Marburg virus disease (MVD) is a rare but severe hemorrhagic fever which affects both people and non-human primates. MVD is caused by the Marburg virus, a genetically unique zoonotic (or, animal-borne) RNA virus of the filovirus family1. The six species of Ebola virus are the only other known members of the filovirus family. Marburg virus was first recognized in 19671. Two fatal cases of Marburg virus disease (MVD) were reported from Ashanti region, Ghana. On 28 June 2022, these cases were notified to health authorities as suspected viral hemorrhagic fever (VHF) cases and tested positive for Marburg virus on 1 July 20222. The reservoir host of Marburg virus is the African fruit bat, Rousettus aegyptiacus. Marburg virus is the causative agent of Marburg virus disease (MVD), a disease with a case fatality ratio of up to 88%, but can be much lower with good patient care. Marburg and Ebola viruses are both members of the Filoviridae family (filovirus). Though caused by different viruses, the two diseases are clinically similar1. The incubation period (interval from infection to onset of symptoms) varies from 2 to 21 days2. Many patients develop severe haemorrhagic manifestations between 5 and 7 days, and fatal cases usually have some form of bleeding, often from multiple areas. It can be difficult to clinically distinguish MVD from other infectious diseases such as malaria, typhoid fever, shigellosis, meningitis and other viral haemorrhagic fevers. Currently there are no vaccines or antiviral treatments approved for MVD2. However, supportive care – rehydration with oral or intravenous fluids – and treatment of specific symptoms, improves survival. Healthcare workers caring for patients with suspected or confirmed Marburg virus should apply extra infection control measures to prevent contact with the patient’s blood and body fluids and contaminated surfaces or materials such as clothing and bedding2.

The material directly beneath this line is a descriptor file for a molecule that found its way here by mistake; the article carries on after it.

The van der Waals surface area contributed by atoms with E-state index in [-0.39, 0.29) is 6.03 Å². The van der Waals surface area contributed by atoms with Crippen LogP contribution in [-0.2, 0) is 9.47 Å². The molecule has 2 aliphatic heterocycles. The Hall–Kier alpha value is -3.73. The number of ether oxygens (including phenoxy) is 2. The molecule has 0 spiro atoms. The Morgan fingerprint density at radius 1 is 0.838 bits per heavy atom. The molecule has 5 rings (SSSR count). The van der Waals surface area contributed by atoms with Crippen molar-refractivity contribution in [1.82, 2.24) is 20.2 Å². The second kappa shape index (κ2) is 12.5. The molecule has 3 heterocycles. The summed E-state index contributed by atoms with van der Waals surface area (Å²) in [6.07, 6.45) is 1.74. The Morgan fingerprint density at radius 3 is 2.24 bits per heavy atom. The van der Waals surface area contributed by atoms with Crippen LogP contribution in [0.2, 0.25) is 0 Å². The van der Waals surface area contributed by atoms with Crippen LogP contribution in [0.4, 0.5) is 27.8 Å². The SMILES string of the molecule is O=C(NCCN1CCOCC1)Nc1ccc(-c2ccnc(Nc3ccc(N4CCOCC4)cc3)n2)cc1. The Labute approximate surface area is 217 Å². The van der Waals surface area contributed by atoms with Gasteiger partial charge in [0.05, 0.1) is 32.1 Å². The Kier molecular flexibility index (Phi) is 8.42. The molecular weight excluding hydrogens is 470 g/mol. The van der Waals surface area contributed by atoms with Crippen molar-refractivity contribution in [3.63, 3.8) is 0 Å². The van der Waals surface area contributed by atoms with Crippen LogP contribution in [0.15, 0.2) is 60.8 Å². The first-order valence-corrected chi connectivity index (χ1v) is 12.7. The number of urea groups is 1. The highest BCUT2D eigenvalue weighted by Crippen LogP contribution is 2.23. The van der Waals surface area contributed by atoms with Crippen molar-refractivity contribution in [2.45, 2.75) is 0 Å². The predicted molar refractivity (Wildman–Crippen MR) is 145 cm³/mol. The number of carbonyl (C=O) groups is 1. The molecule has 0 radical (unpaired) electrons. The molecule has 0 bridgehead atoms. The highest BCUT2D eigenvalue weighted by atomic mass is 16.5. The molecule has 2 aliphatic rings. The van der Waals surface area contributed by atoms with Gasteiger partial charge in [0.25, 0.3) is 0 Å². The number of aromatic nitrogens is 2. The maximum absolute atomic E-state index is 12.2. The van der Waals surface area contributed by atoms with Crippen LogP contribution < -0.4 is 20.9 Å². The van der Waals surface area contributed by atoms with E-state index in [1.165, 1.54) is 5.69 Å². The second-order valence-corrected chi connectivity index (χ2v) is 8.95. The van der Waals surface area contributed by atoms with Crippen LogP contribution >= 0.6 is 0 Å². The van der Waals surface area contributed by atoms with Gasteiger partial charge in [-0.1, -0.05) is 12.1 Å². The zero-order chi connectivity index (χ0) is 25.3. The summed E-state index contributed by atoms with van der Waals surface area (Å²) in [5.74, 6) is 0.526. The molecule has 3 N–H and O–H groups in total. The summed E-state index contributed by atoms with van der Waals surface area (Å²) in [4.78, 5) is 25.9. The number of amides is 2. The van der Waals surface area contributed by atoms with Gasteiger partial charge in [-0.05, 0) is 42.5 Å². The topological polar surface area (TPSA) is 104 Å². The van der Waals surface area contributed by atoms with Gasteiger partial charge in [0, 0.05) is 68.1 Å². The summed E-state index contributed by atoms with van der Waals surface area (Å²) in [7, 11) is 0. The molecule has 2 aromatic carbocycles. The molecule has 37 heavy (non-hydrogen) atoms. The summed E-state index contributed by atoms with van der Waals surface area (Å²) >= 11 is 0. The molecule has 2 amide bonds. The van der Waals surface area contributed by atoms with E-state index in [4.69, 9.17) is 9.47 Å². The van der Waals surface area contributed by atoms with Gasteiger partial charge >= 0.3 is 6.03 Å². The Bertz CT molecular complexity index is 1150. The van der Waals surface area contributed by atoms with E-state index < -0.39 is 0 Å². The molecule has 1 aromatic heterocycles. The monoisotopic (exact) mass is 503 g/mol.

Cite this article:
Shanees. E. Marburg Virus Disease. International Journal of Nursing Education and Research. 2022; 10(4):403-5. doi: 10.52711/2454-2660.2022.00091
Shanees. E. Marburg Virus Disease. International Journal of Nursing Education and Research. 2022; 10(4):403-5. doi: 10.52711/2454-2660.2022.00091 Available on: https://ijneronline.com/AbstractView.aspx?PID=2022-10-4-26